DEPRESSION - OXYMED HYPERBARIC OXYGEN THERAPY TIER 2
World Neurosurg. 2017 Jan 5. pii: S1878-8750(16)31433-4. doi: 10.1016/j.wneu.2016.12.118. [Epub ahead of print]
Hyperbaric oxygen effects on depression-like behavior and neuroinflammation in traumatic brain injury rats.
The aim of this study was to determine whether hyperbaric oxygen (HBO) therapy causes attenuation of traumatic brain injury (TBI)-induced depression-like behavior and its associated anti-neuroinflammatory effects after fluid percussion injury.
Anesthetized male Sprague-Dawley rats were divided into three groups: sham operation + NBA (normobaric air: 21% O2 at 1 absolute atmosphere [ATA]), TBI + NBA, and TBI + HBO (100% O2 at 2.0 ATA). HBO was applied immediately for 60 min/day after TBI for 3 days. Depression-like behavior was tested by a forced-swimming test, motor function by an inclined plane test, and infarction volume by TTC staining on days 4, 8 and 15. Neuronal apoptosis (TUNEL assay), microglial (marker OX42) activation, and TNF-α expression in microglia in the hippocampus CA3 were measured by immunofluorescence methods.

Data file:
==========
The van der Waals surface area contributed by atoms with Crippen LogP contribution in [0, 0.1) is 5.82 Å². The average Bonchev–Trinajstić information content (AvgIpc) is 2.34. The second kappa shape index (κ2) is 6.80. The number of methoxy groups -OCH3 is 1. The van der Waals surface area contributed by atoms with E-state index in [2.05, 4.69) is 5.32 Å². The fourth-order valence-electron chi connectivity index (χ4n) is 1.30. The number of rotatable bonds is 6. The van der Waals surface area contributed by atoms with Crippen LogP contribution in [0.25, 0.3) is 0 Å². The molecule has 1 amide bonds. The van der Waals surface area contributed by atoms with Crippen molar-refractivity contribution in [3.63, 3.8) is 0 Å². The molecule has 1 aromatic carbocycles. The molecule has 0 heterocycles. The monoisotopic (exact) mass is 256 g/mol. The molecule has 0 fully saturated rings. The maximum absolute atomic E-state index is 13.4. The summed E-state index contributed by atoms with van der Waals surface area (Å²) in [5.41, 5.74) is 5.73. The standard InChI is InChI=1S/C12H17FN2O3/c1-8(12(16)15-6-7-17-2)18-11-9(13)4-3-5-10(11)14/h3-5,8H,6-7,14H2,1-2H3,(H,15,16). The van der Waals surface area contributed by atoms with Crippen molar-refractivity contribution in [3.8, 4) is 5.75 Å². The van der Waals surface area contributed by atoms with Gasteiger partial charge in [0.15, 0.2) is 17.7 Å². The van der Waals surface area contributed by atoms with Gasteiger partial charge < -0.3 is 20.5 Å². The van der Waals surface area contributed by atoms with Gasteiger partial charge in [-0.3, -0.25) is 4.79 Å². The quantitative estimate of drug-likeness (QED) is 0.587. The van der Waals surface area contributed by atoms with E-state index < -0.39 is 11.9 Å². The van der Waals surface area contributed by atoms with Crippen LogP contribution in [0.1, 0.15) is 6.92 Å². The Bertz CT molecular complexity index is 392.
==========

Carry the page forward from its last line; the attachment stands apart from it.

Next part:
Compared to the TBI controls, without significant changes in triphenyltetrazolium chloride (TTC) staining or in the motor function test, TBI-induced depression-like behavior was significantly attenuated by HBO therapy by day 15 after TBI. Simultaneously, TBI-induced neuronal apoptosis, microglial (marker OX42) activation, and TNF-α expression in the microglia in the hippocampus CA3 were significantly reduced by HBO.
Our results suggest that HBO treatment may ameliorate TBI-induced depression-like behavior in rats by attenuating neuroinflammation, representing one possible mechanism by which depression-like behavior recovery might occur. We also recommend HBO as a potential treatment for TBI-induced depression-like behavior if early intervention is possible.